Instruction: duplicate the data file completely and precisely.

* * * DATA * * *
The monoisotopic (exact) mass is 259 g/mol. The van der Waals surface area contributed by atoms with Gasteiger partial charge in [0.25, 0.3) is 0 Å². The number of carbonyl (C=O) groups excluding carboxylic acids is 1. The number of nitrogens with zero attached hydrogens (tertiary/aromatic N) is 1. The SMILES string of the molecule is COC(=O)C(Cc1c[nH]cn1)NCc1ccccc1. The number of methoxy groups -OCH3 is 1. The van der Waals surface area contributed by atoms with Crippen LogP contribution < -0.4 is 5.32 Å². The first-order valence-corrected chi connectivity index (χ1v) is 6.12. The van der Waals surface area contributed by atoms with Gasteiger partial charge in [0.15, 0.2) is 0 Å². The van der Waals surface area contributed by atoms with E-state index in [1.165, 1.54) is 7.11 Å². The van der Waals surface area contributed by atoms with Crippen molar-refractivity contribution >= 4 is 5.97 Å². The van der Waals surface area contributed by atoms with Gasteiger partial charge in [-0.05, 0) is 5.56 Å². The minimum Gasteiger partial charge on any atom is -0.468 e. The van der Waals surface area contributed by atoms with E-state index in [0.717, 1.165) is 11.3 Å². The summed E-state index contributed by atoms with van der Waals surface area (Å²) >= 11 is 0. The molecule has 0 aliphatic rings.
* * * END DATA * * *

The monoisotopic (exact) mass is 259 g/mol. The van der Waals surface area contributed by atoms with Gasteiger partial charge in [0.25, 0.3) is 0 Å². The number of carbonyl (C=O) groups excluding carboxylic acids is 1. The number of nitrogens with zero attached hydrogens (tertiary/aromatic N) is 1. The SMILES string of the molecule is COC(=O)C(Cc1c[nH]cn1)NCc1ccccc1. The number of methoxy groups -OCH3 is 1. The van der Waals surface area contributed by atoms with Crippen LogP contribution < -0.4 is 5.32 Å². The first-order valence-corrected chi connectivity index (χ1v) is 6.12. The van der Waals surface area contributed by atoms with Gasteiger partial charge in [0.15, 0.2) is 0 Å². The van der Waals surface area contributed by atoms with E-state index in [1.165, 1.54) is 7.11 Å². The van der Waals surface area contributed by atoms with Crippen molar-refractivity contribution >= 4 is 5.97 Å². The van der Waals surface area contributed by atoms with Gasteiger partial charge in [-0.05, 0) is 5.56 Å². The minimum Gasteiger partial charge on any atom is -0.468 e. The van der Waals surface area contributed by atoms with E-state index in [0.717, 1.165) is 11.3 Å². The summed E-state index contributed by atoms with van der Waals surface area (Å²) >= 11 is 0. The molecule has 0 aliphatic rings.